• One study using the quantity of time fathers invest in their children (i.e. how often he listens or talks to them) as well as the affective quality of that time (i.e. how close the child feels to the father) as a measure of father involvement, found that lower levels of non-resident father involvement were strongly predictive of adolescents’ externalising and internalising behaviours (specifically aggression, antisocial behaviour, emotional over-control; and depression, anxiety, low self-esteem).
  • Involved non-resident fathers of adolescents already showing high rates of delinquent behaviour, make a positive impact as their children are less likely to engage in criminality one to two years down the road.
  • Of course, providing adequate financial support is still a key route of influence. Children whose fathers make regular child support payments fare better overall.
  • Overall, research seems to suggest that active involvement and the quality of the non-resident father’s relationship with the child, such as positive parenting and a close bond, matters more than frequency of contact.
Conclusion

It appears that in order to deliver the greatest benefits to their children, the time that non-resident fathers spend, should as closely as possible, resemble the diverse family experiences of resident fathers and their children. This includes sharing bedtimes, mealtimes, watching TV, doing homework, trips out, bonding at home and visiting with friends and family. Some of these may be possible, even when fathering from afar, when fathers – and mothers – prioritize their lives with their children’s best interests at heart.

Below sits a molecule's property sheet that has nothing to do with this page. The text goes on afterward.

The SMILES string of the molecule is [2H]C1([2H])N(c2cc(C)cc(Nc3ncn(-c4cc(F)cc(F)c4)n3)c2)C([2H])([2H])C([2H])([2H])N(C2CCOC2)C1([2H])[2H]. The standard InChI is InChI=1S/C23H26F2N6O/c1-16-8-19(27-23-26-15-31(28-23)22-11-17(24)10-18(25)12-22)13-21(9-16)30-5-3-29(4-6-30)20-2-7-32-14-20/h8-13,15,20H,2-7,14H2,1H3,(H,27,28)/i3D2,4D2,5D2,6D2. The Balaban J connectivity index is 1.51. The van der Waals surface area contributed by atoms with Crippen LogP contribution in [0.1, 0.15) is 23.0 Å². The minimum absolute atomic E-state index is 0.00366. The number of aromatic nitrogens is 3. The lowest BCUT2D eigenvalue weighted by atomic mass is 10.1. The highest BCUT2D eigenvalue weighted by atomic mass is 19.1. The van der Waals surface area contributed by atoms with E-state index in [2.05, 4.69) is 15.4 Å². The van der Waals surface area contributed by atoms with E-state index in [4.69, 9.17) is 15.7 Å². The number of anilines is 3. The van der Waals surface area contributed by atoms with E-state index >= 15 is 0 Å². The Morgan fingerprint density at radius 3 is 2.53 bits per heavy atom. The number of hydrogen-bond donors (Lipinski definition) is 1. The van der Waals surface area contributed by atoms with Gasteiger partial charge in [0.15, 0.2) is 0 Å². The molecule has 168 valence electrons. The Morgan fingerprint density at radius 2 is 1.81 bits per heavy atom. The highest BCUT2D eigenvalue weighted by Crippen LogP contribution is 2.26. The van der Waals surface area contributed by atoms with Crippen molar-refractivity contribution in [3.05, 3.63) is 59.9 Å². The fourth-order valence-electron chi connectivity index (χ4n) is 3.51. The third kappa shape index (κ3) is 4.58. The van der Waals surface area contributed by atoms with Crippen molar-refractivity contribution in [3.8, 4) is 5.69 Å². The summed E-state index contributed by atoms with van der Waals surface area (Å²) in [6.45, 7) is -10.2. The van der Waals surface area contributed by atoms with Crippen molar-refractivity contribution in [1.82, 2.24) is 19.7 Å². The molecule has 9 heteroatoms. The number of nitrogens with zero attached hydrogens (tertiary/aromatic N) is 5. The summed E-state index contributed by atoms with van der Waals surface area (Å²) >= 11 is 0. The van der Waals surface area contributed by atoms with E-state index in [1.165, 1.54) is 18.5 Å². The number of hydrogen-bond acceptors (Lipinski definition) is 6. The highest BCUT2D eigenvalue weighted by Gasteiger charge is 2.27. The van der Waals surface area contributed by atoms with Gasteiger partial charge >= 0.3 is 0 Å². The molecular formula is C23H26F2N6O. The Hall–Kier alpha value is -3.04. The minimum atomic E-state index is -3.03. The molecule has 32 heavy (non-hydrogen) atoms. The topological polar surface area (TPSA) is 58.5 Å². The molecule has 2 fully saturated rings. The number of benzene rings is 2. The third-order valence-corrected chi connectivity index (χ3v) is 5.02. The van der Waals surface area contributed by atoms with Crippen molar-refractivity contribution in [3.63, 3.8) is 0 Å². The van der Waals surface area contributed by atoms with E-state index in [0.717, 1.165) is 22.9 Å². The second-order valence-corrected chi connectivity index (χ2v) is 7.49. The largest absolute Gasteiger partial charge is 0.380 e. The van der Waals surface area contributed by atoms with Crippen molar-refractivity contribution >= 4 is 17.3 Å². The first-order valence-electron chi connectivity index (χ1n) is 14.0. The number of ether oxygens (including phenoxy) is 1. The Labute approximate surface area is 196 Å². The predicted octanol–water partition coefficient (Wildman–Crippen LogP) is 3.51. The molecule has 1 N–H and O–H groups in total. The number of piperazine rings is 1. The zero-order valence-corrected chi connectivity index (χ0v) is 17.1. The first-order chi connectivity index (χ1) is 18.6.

References:

2. Manning, W.D. & Smock, P.J (1999). New families and nonresident father-child visitation.Social Forces 78:87–116; Seltzer, J.A. (1991). Relationships between fathers and children who live apart: The father’s role after separation. Journal of Marriage and the Family, 53, 79–101.

3. Furstenberg, F.F. & Cherlin, A. (1991). Divided families: What happens to children when parents part. Cambridge, MA: Harvard University Press; Manning, W.D. & Smock, P.J (1999).

4. Ahrons, C.R. & Miller, R.B. (1993). The effect of the postdivorce relationship on paternal involvement: A longitudinal analysis. American Journal of Orthopsychiatry, 63, 441–50.

5. Amato, P., & Gilbreth, J. (1999). Nonresident fathers and children’s well-being: A meta-analysis. Journal of Marriage and the Family, 61, 557-573.

6. Dunn, J. (2005). Daddy doesn’t live here any more. The Psychologist, 18(1), 28-31.

7. Baumrind, D. (1968). Authoritarian versus authoritative parental control. Adolescence, 3, 255-272.

8. Dunn, J. (2004). Annotation: Children’s relationships with their non-resident fathers. Journal of Child Psychology and Psychiatry, 45(4), 659-671.

9. Manning, W.D., &. Lamb. K. (2003). Adolescent well-being in cohabiting, married, and single parent families. Journal of Marriage and Family. 65, 875-893.

10. Williams, S.K., & Kelly, F.D. (2005). Relationships among involvement, attachment, and behavioural problems in adolescence: examining father’s influence. Journal of Early Adolescence, 25(2), 168-196.

11. Carlson, M. (2006). Family structure, father involvement and adolescent behavioral outcomes. Journal of Marriage and Family, 68, 137-154.

12. Coley, R.L., & Medeiros, B.L. (2007). Reciprocal longitudinal relations between nonresident father involvement and adolescent delinquency. Child Development, 78, 132-147.

13. Amato, P., & Gilbreth, J. (1999). Nonresident fathers and children’s well-being: A meta-analysis. Journal of Marriage and the Family, 61, 557-573.

14. Nord, C., & West, J. (2001). Fathers’ and mothers’ involvement in their children’s schools by family type and resident status[On-line].

15. Lamb, M.E. (2002). Non-residential fathers and their children. In C.S. Tamis-LeMonda & N. Cabrera (eds.), Handbook of Father Involvement: multidisciplinary perspectives. Mahwah, NJ: Lawrence Erlbaum Assoc.


About the Author: The Dads for Life Resource Team comprises local content writers and experts, including psychologists, counsellors, educators and social service professionals, dedicated to developing useful resources for dads.


First published on 28-04-2011.